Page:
Safe and Sound

Templeton Savings Bank

Templeton, IA
5
Star Rating
Started in 1923, Templeton Savings Bank is an FDIC-insured bank headquartered in Templeton, IA. As of December 31, 2017, the bank held equity of $17.9 million on assets of $121.5 million.

U.S. bank customers have $101.7 million on deposit at 2 offices in IA run by 17 full-time employees. With that footprint, the bank currently holds loans and leases worth $87.8 million, $50.4 million of which are for real estate.

Overall, Bankrate believes that, as of December 31, 2017, Templeton Savings Bank exhibited a superior condition, earning a full 5 stars for safety and soundness. Here's an analysis of how the bank fared on the three important criteria Bankrate used to score American banks on safety and soundness.

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THE INSTITUTION'S SCORE

Capital Score

Capital acts as a buffer against losses and affords protection for account holders when a bank is experiencing financial instability. It follows then that when it comes to measuring an an institution's financial fortitude, capital is important. When looking at safety and soundness, more capital is preferred.

On our test to measure the adequacy of a bank's capital, Templeton Savings Bank scored 18 out of a possible 30 points, beating out the national average of 13.13.

A bank's Tier 1 capital ratio is a widely followed measure of this buffer. Templeton Savings Bank's Tier 1 capital ratio was 17.70 percent, higher than the 6 percent level considered adequate by regulators, but lower than the national average of 25.65 percent. The higher the capital ratio, the better the bank will be able to stand up to economic difficulties.

Overall, Templeton Savings Bank held equity amounting to 14.75 percent of its assets, which exceeded the national average of 12.03 percent.

Asset Quality Score

Bankrate uses this test to determine the impact of troubled assets, such as unpaid loans, on the bank's capitalization and allocated loan loss reserves.

A bank with large numbers of these kinds of assets may eventually be forced to use capital to absorb losses, shrinking its equity cushion. Many of those assets are also likely to be in non-accrual status and no longer earning money, resulting in lower earnings and potentially more risk of a future failure.

On Bankrate's asset quality test, Templeton Savings Bank scored 40 out of a possible 40 points, better than the national average of 37.49 points.

The percentage of problem assets a bank holds compared to its total assets is a useful indicator of asset quality.As of December 31, 2017, 0.01 percent of Templeton Savings Bank's loans were noncurrent -- in other words, they were more than 90 days past due or were in non-accrual status. That's below the national average of 1.01 percent.

Banks keep a reserve known as an "allowance for loan and lease losses" to deal with problem assets . Comparing the size of that reserve to the total amount of problematic loans can be a helpful indicator when evaluating a bank's ability to manage troubled assets. Templeton Savings Bank's loan loss allowance was 12,050.00 percent of its total noncurrent loans, exceeding the national average. All else being equal, the higher the ratio of loan loss allowance to noncurrent loans, the better.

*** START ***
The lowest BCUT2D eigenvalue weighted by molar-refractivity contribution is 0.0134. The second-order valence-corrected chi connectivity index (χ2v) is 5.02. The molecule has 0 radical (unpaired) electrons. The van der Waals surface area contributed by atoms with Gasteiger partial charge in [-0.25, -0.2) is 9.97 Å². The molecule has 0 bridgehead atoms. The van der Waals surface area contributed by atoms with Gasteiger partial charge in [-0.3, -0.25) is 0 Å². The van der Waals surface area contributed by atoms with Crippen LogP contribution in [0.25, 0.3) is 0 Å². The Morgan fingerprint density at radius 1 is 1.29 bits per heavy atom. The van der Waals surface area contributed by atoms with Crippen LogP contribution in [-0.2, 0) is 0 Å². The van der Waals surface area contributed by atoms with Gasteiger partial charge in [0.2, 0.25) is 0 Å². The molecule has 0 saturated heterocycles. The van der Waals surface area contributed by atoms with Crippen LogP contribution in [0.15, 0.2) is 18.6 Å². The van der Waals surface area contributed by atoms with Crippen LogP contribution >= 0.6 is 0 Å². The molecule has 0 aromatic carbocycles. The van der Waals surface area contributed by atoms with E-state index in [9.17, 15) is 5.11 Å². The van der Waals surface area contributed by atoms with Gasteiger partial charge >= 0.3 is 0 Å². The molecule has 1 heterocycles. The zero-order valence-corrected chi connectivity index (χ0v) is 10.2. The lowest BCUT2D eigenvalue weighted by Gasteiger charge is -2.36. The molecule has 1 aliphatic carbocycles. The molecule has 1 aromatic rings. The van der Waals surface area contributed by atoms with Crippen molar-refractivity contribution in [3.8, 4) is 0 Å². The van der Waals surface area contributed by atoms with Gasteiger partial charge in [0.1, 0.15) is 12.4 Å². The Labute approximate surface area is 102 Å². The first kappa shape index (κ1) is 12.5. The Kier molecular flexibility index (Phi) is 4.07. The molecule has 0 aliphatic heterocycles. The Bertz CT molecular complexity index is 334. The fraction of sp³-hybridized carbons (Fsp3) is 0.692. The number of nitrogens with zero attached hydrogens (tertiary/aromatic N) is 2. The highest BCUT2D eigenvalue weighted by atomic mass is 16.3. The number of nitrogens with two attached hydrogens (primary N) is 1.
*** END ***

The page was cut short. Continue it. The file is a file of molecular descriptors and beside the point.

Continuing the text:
Earnings score

A bank's earnings performance has an effect on its long-term survivability. Earnings can be retained by the bank, expanding its capital buffer, or be used to address problematic loans, potentially making the bank better prepared to withstand economic trouble. However, banks that are losing money are less able to do those things.

On Bankrate's test of earnings, Templeton Savings Bank scored 18 out of a possible 30, better than the national average of 15.12.

Return on equity, calculated by dividing net income (essentially, profit) by total equity, is one important way to measure a bank's earnings. Templeton Savings Bank's most recent annualized quarterly return on equity was 8.45 percent, above the national average of 8.10 percent.

The bank reported net income of $1.5 million on total equity of $17.9 million for the twelve months ended December 31, 2017. The bank experienced an annualized return on average assets, or ROA, of 1.23 percent, above the 1 percent deemed satisfactory in accordance with industry standards, and above the average for U.S. banks of 1.00 percent.

WHAT IS SAFE & SOUND?

Bankrate.com's Safe & Sound Ratings provide a star rating system to evaluate the current financial status of financial institutions. The information gathered about banks, credit unions and thrifts is updated as set forth in the Terms of Use of Safe & Sound Ratings and Reports. The Safe & Sound Ratings information is grouped by categories of banks, thrifts and credit unions.

Scoring methodology

Bankrate.com evaluates the financial condition of institutions and assigns a one- to five-star rating for each with five stars representing the highest rating. Institutions with satisfactory performance will generally receive a rating of three or more stars. The majority of institutions fall into the three- to four-star range. An institution with an "NR" rating may be too new to rate or may have limited the publicly available information in their regulatory filings. The "NR" is not an indication of financial strength or weakness. The Safe & Sound rating is believed to be reliable, but the information is not guaranteed. In addition, events since the information was collected may have altered the institution's financial condition.